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Amazon Expedition – Day 8

Blog written by Tim White

5:30 a.m. – Time to wake up before sunrise because we can sleep once we are done exploring the Amazon! Like yesterday, we awoke in darkness to begin our daily adventure. We began by scrubbing the decks for two hours until breakfast. Next, we gave our skin some much-needed attention by giving each other natural spa experiences! We completely covered ourselves in clay we collected from the banks of the Rio Negro. Mike taught us that clay can naturally help wounds recover and improve the overall health of our skin.

Being covered in dried clay gave us a great reason to jump in the river! However, this was no leisurely float down a river. All ten of us jumped off the bow of Pangaea (while it was still moving of course!) then grabbed hold of a rope that was towed behind the boat. Our objective: to hold onto the rope for as long as possible while the boat increased its speed! This was so much fun, and proved to me that we are getting better at working as a team and remaining calm in hectic situations. We all showed poise with our heads being occasionally dragged underwater, and we quickly regrouped in the river once we all were tossed from the rope. Just seven days into the expedition, we truly feel like one family.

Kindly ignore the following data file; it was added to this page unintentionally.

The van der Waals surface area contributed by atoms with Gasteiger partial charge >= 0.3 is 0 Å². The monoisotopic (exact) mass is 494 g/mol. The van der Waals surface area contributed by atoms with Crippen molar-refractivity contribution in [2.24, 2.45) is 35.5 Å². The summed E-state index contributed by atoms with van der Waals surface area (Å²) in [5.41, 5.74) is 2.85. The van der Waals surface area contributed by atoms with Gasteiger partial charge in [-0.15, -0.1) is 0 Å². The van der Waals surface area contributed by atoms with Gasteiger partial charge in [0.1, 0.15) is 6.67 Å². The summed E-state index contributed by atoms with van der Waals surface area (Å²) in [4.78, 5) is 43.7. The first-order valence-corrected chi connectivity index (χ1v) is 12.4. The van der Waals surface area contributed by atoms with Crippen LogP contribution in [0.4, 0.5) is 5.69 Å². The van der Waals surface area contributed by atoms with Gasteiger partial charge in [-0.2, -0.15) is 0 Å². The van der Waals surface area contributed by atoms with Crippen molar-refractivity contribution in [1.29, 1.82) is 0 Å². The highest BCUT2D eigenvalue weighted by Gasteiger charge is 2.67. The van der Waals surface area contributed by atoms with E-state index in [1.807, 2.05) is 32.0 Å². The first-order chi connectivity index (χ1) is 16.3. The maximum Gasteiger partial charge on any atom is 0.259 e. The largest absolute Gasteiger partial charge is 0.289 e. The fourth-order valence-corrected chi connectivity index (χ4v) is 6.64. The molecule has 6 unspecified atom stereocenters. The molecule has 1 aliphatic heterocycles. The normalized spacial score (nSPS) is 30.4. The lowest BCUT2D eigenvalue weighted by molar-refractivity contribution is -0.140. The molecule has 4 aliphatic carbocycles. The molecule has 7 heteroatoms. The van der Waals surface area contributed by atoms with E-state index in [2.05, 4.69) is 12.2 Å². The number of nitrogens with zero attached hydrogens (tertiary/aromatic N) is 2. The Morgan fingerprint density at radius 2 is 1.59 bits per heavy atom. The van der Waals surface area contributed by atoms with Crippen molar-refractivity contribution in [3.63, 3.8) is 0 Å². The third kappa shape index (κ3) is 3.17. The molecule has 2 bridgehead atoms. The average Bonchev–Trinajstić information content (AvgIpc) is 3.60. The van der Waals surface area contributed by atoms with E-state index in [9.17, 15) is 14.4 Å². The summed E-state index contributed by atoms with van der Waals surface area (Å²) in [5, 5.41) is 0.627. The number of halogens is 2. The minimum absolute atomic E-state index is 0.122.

The rest of the day was spent preparing for our first real hunt, which I am still anxiously looking forward to as I type this log! We spent the rest of daylight learning how to prepare fishing gear using simple wooden reels and piranha-proof fishing wire (metal so the piranha can’t bite through the line). At nightfall, Mike took us through the flooded jungle in an inflatable dingy to search for the right wood to make spears and harpoons. We found the right materials but it was not an easy search! We had a great time speeding through thickly wooded areas, dodging massive spider webs, and avoiding razor-sharp bladegrass.

Right now, we are all about to set out on this hunt! We will be moving through the jungle on standup paddleboards in search of caiman, fish, and other small targets for our harpoons. Let the search begin!

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